Founded in 1854 as the Waterbury Clock Co., Timex Group USA is, and has been, America’s leading watchmaker for more than a century. The company’s watches are sold in more than 80 countries worldwide and manufactured in the Americas, Asia and Europe.
Fralsen-Timex, based in Besancon, France, has been supplying micro-precision components to the parent company since 1962. Components include small, injection-molded plastic parts with very fine details; complex springs; and cut wheels, pinions, arbors and rivets.
Prior to shipment, each cut component is inspected to make sure it meets strict measurement tolerances for concentricity (15 microns) and center-to-center spacing and distances (±10 microns).
For many years, Fralsen-Timex inspected components with conventional equipment, including micrometer comparators, microscopes, templates and projectors. Unfortunately, these instruments, although very accurate, do not allow for quick measurements. Comparators require a high level of skill to use, and microscopes require a reference point for truing up. The downside of templates and projectors, according to Sylvain Scotto, quality control manager for Fralsen-Timex, is their measurements can sometimes be misinterpreted.
In early 2013, the company decided to replace this equipment with an automatic system that quickly inspects components, logs measurements and can be operated by nonspecialists. Fralsen-Timex selected the IM-6500
measurement system, made by Keyence Corp. of America, because it meets all three criteria.
“The system eliminates variations of measurement interpretation by displaying green for good or red for bad,” explains Scotto. “It can also measure several parts simultaneously.”
Component inspection is a simple four-step process. The quality control inspector places a component on the system’s inspection area, makes sure it is in focus in the viewing area, uploads the program for the part being inspected and presses the start button.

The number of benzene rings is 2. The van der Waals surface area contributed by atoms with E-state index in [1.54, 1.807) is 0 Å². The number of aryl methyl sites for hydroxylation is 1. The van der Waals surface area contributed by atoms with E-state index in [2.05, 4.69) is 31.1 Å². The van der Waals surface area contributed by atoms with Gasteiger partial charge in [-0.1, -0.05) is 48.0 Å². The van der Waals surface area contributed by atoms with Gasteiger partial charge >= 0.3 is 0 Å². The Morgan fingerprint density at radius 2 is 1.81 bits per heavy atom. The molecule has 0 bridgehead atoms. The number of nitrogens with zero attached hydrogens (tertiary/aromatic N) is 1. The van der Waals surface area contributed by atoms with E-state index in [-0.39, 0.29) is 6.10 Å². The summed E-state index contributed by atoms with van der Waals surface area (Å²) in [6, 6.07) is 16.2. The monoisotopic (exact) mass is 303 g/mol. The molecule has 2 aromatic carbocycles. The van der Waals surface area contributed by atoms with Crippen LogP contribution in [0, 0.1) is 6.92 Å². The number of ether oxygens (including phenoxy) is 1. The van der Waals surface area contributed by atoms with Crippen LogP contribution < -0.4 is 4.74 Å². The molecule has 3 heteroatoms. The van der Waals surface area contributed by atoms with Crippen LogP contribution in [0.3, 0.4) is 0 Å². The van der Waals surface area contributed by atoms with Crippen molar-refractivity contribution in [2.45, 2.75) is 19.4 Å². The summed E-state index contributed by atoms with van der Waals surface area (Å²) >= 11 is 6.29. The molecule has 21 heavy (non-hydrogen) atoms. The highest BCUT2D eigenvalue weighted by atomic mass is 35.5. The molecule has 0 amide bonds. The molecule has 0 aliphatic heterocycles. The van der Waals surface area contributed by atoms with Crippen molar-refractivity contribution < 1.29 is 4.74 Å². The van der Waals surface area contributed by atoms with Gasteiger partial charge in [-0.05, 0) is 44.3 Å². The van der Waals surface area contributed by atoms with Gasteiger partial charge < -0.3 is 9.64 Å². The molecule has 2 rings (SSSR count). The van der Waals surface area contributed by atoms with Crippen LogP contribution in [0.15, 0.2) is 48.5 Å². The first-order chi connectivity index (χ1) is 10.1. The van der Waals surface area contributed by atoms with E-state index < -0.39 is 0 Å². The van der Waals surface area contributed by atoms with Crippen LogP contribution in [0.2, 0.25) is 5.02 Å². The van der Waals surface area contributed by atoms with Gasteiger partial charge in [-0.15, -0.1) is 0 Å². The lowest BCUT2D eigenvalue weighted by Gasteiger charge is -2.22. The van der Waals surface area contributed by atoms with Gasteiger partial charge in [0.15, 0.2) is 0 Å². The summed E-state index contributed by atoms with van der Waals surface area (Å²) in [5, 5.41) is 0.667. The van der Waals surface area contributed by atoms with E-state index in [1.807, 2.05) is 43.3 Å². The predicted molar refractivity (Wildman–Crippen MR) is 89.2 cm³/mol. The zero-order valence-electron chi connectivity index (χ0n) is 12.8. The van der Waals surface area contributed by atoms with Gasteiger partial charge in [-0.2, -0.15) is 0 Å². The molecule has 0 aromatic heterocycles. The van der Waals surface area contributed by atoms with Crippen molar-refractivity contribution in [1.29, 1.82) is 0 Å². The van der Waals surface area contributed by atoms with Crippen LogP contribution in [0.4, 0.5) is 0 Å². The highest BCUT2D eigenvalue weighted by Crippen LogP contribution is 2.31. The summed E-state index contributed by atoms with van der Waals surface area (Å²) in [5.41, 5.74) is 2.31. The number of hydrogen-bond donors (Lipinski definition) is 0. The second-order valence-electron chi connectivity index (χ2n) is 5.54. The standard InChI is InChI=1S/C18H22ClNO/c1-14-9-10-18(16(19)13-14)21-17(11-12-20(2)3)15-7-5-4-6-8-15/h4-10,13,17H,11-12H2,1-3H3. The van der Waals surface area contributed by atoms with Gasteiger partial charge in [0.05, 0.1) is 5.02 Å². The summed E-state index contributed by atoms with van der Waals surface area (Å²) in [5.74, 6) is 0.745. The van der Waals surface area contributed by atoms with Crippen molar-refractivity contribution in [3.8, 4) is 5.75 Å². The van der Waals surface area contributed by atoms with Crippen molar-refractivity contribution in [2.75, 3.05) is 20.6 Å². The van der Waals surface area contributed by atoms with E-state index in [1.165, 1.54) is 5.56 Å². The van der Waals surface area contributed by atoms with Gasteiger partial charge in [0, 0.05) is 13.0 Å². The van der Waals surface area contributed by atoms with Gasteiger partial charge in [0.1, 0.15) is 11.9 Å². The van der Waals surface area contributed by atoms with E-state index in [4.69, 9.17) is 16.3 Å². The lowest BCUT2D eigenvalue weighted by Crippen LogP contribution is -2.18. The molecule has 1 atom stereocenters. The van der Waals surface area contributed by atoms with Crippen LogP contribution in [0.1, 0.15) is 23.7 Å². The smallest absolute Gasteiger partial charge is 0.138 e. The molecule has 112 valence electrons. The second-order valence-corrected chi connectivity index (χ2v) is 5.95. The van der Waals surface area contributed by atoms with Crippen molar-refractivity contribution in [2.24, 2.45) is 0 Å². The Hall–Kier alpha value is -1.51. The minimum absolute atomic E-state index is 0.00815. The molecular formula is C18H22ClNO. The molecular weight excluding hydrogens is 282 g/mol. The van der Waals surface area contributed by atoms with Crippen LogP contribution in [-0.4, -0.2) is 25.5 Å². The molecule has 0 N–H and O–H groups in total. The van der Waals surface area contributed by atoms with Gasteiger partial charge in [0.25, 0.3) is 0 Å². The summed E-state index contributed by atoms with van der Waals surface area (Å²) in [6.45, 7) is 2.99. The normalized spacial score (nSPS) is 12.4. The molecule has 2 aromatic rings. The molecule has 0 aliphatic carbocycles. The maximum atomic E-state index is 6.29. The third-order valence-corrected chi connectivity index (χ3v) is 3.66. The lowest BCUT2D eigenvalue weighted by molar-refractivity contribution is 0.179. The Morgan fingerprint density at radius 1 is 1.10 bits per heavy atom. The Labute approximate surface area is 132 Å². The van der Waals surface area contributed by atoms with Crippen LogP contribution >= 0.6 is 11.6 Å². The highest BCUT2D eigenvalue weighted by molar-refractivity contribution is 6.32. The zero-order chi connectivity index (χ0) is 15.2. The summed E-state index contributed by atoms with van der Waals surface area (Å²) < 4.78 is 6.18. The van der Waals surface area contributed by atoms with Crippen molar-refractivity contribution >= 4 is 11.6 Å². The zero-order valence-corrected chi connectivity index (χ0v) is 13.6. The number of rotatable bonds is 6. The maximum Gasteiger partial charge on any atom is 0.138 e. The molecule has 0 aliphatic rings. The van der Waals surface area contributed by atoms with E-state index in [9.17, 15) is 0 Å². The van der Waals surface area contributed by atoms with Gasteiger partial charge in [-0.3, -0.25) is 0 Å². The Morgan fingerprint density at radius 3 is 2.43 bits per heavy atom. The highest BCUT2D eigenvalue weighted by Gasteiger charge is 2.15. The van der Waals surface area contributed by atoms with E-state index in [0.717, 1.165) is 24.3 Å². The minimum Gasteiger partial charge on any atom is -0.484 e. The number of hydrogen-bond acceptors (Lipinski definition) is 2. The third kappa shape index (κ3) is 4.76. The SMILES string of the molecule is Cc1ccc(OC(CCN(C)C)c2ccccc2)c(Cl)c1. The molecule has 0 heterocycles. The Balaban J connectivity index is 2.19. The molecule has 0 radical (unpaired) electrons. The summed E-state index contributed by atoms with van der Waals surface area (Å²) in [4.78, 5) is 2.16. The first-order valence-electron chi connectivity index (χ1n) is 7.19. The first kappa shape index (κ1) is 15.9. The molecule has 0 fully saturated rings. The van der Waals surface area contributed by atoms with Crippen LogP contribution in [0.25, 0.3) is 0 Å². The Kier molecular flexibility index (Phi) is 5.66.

The system automatically compares part and master profiles (imported from CAD files), indicates whether the part is in or out of tolerance, and shows the tolerance difference. It measures up to 99 points in a matter of seconds, with a repeatability of ±1 micron. The system’s iPASS shape detection feature finds and measures targets regardless of their position or orientation.
Scotto says all QC technicians use the machine for final inspection of parts before they are placed in stock. Operators in the cutting shop also use it to measure certain parts during production.
The machine significantly reduces the inspection time of some components, notes Scotto. For example, the old template-and-projector method of inspecting the concentricity of a cut wheel took about 1 minute. The IM-6500, by comparison, inspects three wheels in less than one minute.
It does this by superimposing the contour of the wheel’s stator on the master CAD file. When red, the contour shows that the stator is at the tolerance limit in certain areas (blue zone). This profile also allows the mechanical engineering department to see where parts need reworking.
After more than one year of operation, Scotto says the company hasn’t received a single customer complaint about any of the parts measured on the machine. For more information on image measurement systems, call 888-539-3623 or visit www.keyence.com.